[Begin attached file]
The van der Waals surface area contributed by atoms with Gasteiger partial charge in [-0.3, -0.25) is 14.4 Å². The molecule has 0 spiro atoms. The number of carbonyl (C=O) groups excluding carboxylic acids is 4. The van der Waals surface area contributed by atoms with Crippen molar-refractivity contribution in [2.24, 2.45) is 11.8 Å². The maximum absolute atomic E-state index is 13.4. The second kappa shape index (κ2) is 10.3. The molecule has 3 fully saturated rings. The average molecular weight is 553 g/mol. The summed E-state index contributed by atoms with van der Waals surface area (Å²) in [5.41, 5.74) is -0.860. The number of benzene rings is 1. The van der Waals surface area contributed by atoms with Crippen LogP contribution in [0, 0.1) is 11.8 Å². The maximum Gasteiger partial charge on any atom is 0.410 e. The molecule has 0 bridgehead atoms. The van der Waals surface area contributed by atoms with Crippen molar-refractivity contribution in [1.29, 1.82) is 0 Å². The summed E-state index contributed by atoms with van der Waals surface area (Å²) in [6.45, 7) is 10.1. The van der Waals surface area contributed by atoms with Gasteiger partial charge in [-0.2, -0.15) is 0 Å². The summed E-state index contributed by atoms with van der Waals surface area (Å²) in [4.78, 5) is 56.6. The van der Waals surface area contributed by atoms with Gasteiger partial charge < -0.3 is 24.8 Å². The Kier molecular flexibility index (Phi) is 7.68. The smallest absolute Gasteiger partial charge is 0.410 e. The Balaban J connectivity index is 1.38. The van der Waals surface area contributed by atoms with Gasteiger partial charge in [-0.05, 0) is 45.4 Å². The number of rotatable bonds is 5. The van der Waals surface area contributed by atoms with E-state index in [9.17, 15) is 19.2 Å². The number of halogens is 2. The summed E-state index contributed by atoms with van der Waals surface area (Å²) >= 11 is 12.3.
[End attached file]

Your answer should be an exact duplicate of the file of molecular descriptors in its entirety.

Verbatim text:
The van der Waals surface area contributed by atoms with Gasteiger partial charge in [-0.3, -0.25) is 14.4 Å². The molecule has 0 spiro atoms. The number of carbonyl (C=O) groups excluding carboxylic acids is 4. The van der Waals surface area contributed by atoms with Crippen molar-refractivity contribution in [2.24, 2.45) is 11.8 Å². The maximum absolute atomic E-state index is 13.4. The second kappa shape index (κ2) is 10.3. The molecule has 3 fully saturated rings. The average molecular weight is 553 g/mol. The summed E-state index contributed by atoms with van der Waals surface area (Å²) in [5.41, 5.74) is -0.860. The number of benzene rings is 1. The van der Waals surface area contributed by atoms with Crippen LogP contribution in [0, 0.1) is 11.8 Å². The maximum Gasteiger partial charge on any atom is 0.410 e. The molecule has 0 bridgehead atoms. The van der Waals surface area contributed by atoms with Crippen molar-refractivity contribution in [1.29, 1.82) is 0 Å². The summed E-state index contributed by atoms with van der Waals surface area (Å²) in [6.45, 7) is 10.1. The van der Waals surface area contributed by atoms with Gasteiger partial charge in [-0.2, -0.15) is 0 Å². The summed E-state index contributed by atoms with van der Waals surface area (Å²) in [4.78, 5) is 56.6. The van der Waals surface area contributed by atoms with Gasteiger partial charge < -0.3 is 24.8 Å². The Kier molecular flexibility index (Phi) is 7.68. The smallest absolute Gasteiger partial charge is 0.410 e. The Balaban J connectivity index is 1.38. The van der Waals surface area contributed by atoms with Gasteiger partial charge in [-0.05, 0) is 45.4 Å². The number of rotatable bonds is 5. The van der Waals surface area contributed by atoms with E-state index in [9.17, 15) is 19.2 Å². The number of halogens is 2. The summed E-state index contributed by atoms with van der Waals surface area (Å²) >= 11 is 12.3.